The middle part of the season was cold and on several Sundays there were no races due to ice. The end of the season was breezy!
59 races in all, so it took 30 races to qualify (half of 59 rounded up) and your best 30 were averaged to calculate your score.
The top three were very tightly packed. Laura Windecker passed Tom on the last day of racing to win the series. And Farley tied Tom but won the tie breaker. Poor Tom doing RC fell from 1st to 3rd. The top five were rounded out with Brian Joseph in 4th and Jim Klein in 5th. Congratulations all.
Race 1-59, best 30 averaged
(I say “final” but if you see what might be a mistake let me know.)
Tom Hutton and Michael Liss ran RC. It was the last day of the frostbite season.
We had strong winds and six intrepid sailors willing to come out in the small craft warning. The air temp was in the upper 50s as was the water temp making for a warmer day than normal. 4 Radial and 2 full rigs launched and even then we had plenty of capsizes. There were 4 races total, one olympic then the more heavy wind friendly T-1. Short which helps sailors from getting tired during a long race.
(Races 56-59, March 20)
Here they are through March 13th. Tom moved ahead of Laura (who was doing RC) and I fell out off the qualifiers (because I am a wimp and did not sail). One more Sundays to go.
Cumulative Results – 50% to qualify and score is based on best 50%
LaserFrostbite2122_thru15 (Races 1-55, March 13)
LaserFrostbite2122_thru14 (Races 1-50, March 6
Steen Byskov and Laura Windecker ran five races! Olympic courses that took about 30 minutes.
The winds direction was fairly stable from the SW and the strength in the 10 to 20 range.
From the marina, the water appeared to be very very low because for the previous 24 hours gale force winds were blowing from the northwest AND it was low tide around noon. Georgetown was hosting a regatta and decided to stay in the cove and run it there. However, once the sailors left the marina it did not appear to be an issue.
Air temps were between 30 and 40 and the water temp had risen to near 50.
Eight sailors went out and had a challenging time.
Yeah, fair bit of capsizing. The attrition we had during the day was typically after capsizes. Jim (Graham) had two before he quit. It was already hard work sailing in those conditions, and capsizes really wear you out – we didn’t count how many there were. Tom went to Jim during his second capsize – good to see sailors looking out for each other.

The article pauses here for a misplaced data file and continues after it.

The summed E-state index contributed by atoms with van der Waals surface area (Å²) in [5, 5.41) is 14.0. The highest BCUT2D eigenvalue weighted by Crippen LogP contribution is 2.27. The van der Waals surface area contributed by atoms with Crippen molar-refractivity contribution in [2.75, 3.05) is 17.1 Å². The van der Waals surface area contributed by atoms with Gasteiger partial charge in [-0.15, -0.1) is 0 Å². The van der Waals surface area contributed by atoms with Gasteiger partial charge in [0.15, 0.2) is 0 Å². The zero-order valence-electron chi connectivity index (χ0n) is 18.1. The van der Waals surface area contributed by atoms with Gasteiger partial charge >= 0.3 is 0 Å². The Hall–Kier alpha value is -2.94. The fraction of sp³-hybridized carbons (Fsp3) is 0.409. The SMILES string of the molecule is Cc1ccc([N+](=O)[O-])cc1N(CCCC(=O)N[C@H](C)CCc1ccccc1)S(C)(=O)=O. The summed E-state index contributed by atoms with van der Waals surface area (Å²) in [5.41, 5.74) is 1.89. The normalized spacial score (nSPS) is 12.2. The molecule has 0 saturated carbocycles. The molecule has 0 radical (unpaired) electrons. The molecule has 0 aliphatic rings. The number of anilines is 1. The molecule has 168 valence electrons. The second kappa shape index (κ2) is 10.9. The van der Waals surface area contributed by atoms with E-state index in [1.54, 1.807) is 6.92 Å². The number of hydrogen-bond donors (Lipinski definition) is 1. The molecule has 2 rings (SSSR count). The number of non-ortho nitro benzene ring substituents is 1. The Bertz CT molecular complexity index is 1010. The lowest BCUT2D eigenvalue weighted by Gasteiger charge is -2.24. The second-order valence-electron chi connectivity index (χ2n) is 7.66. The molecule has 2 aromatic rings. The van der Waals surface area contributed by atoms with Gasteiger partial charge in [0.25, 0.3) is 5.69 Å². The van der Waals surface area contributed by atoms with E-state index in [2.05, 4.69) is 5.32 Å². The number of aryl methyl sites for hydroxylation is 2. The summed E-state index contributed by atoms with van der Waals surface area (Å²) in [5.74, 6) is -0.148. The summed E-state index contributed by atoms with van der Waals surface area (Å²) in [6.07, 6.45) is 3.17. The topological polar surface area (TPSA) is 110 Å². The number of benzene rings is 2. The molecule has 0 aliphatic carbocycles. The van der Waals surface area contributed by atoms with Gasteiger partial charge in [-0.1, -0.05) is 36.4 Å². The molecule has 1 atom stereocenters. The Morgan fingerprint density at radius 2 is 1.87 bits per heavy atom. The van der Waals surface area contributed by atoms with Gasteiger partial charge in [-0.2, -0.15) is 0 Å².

We also had a couple of equipment failures – Tom’s tiller extension broke, and Brian’s mainsheet broke.
Steen took pictures! See them here.
(Races 51-55, March 13)
The SW breeze was sporty and gusty — very high risk of capsize — the water temperature chilly (47F) but the air was warm (70F). The current was strong going out. Most sailors broke out their radial rigs.
LaserFrostbite2122_14 (races 47-50)
Nabeel Alsalam and Lloyd Leonard ran the races.
Some tips on how to avoid capsizing downwind:
When approach the windward mark, first release the cunningham to close the top of the sail and then release the vang most but not all the way so that the leech is closed a bit. Then raise your arm with the mainsheet high and above you to make sure it is at least not completely knotted at your feet.
At the windward mark, gain speed first and then smoothly bear off and then raise the daggerboard 8″ or so. Don’t let the sail out past 90 degrees. It is a good idea to have a knot in the mainsheet to prevent the sail going out too far. Letting the sail out beyond 90 degrees whether on purpose or not is a sure way to capsize when it is breezy.
NEVER sail dead downwind. Preferably sail by the lee and if that doesn’t work, reach. You want pressure against the daggerboard for stability.
Gybing seems scary but it doesn’t have to be. Trim in the sail some so it will gybe sooner, bear off to get the sail to gybe and as it is going over bear back off. Also, keep the tiller extension low during the gybe so it doesn’t hook the mainsheet during the gybe.
Have fun surfing the waves! Steer toward the low spots.
Brian Joseph ran the SIX races. The results were quite mixed. What were the winds like?
Nabeel Alsalam and Morgan Rathjen were your RC. They ran 5 races over a pretty long windward-leeward course. The winds were from the south and with the long fetch waves developed that were surf-able. The current was going out strongly and at time was stronger than the wind causing the RC boat to move up course and then down on its anchor.